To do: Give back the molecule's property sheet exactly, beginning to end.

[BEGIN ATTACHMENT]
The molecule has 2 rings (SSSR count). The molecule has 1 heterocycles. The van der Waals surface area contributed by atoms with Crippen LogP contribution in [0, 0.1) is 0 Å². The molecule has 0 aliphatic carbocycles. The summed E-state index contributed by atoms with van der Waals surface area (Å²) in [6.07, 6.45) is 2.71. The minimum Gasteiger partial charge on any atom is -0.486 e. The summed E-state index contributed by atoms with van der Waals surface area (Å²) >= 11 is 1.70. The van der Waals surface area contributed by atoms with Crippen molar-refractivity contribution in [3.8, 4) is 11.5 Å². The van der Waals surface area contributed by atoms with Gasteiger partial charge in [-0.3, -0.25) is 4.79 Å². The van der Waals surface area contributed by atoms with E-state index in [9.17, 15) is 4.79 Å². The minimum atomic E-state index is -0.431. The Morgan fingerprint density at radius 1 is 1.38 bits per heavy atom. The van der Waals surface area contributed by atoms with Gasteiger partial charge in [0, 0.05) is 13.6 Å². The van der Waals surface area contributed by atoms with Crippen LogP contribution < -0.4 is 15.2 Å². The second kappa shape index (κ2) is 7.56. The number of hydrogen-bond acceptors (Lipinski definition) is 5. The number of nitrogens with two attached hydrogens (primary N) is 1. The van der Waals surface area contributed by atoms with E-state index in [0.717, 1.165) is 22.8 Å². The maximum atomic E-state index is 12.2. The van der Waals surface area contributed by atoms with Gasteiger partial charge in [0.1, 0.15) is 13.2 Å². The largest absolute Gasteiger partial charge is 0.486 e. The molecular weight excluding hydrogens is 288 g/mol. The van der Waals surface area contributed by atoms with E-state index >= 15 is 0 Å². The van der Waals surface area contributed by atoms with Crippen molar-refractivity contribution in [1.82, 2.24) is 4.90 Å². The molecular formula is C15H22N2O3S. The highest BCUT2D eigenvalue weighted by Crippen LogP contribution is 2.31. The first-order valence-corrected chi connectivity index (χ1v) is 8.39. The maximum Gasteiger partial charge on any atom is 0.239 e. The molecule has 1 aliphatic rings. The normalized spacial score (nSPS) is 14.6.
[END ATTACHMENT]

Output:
The molecule has 2 rings (SSSR count). The molecule has 1 heterocycles. The van der Waals surface area contributed by atoms with Crippen LogP contribution in [0, 0.1) is 0 Å². The molecule has 0 aliphatic carbocycles. The summed E-state index contributed by atoms with van der Waals surface area (Å²) in [6.07, 6.45) is 2.71. The minimum Gasteiger partial charge on any atom is -0.486 e. The summed E-state index contributed by atoms with van der Waals surface area (Å²) >= 11 is 1.70. The van der Waals surface area contributed by atoms with Crippen molar-refractivity contribution in [3.8, 4) is 11.5 Å². The van der Waals surface area contributed by atoms with Gasteiger partial charge in [-0.3, -0.25) is 4.79 Å². The van der Waals surface area contributed by atoms with E-state index in [9.17, 15) is 4.79 Å². The minimum atomic E-state index is -0.431. The Morgan fingerprint density at radius 1 is 1.38 bits per heavy atom. The van der Waals surface area contributed by atoms with Gasteiger partial charge in [0, 0.05) is 13.6 Å². The van der Waals surface area contributed by atoms with Crippen LogP contribution < -0.4 is 15.2 Å². The second kappa shape index (κ2) is 7.56. The number of hydrogen-bond acceptors (Lipinski definition) is 5. The number of nitrogens with two attached hydrogens (primary N) is 1. The van der Waals surface area contributed by atoms with E-state index in [0.717, 1.165) is 22.8 Å². The maximum atomic E-state index is 12.2. The van der Waals surface area contributed by atoms with Gasteiger partial charge in [0.1, 0.15) is 13.2 Å². The largest absolute Gasteiger partial charge is 0.486 e. The molecular weight excluding hydrogens is 288 g/mol. The van der Waals surface area contributed by atoms with E-state index >= 15 is 0 Å². The van der Waals surface area contributed by atoms with Crippen molar-refractivity contribution in [1.82, 2.24) is 4.90 Å². The molecular formula is C15H22N2O3S. The highest BCUT2D eigenvalue weighted by Crippen LogP contribution is 2.31. The first-order valence-corrected chi connectivity index (χ1v) is 8.39. The maximum Gasteiger partial charge on any atom is 0.239 e. The molecule has 1 aliphatic rings. The normalized spacial score (nSPS) is 14.6.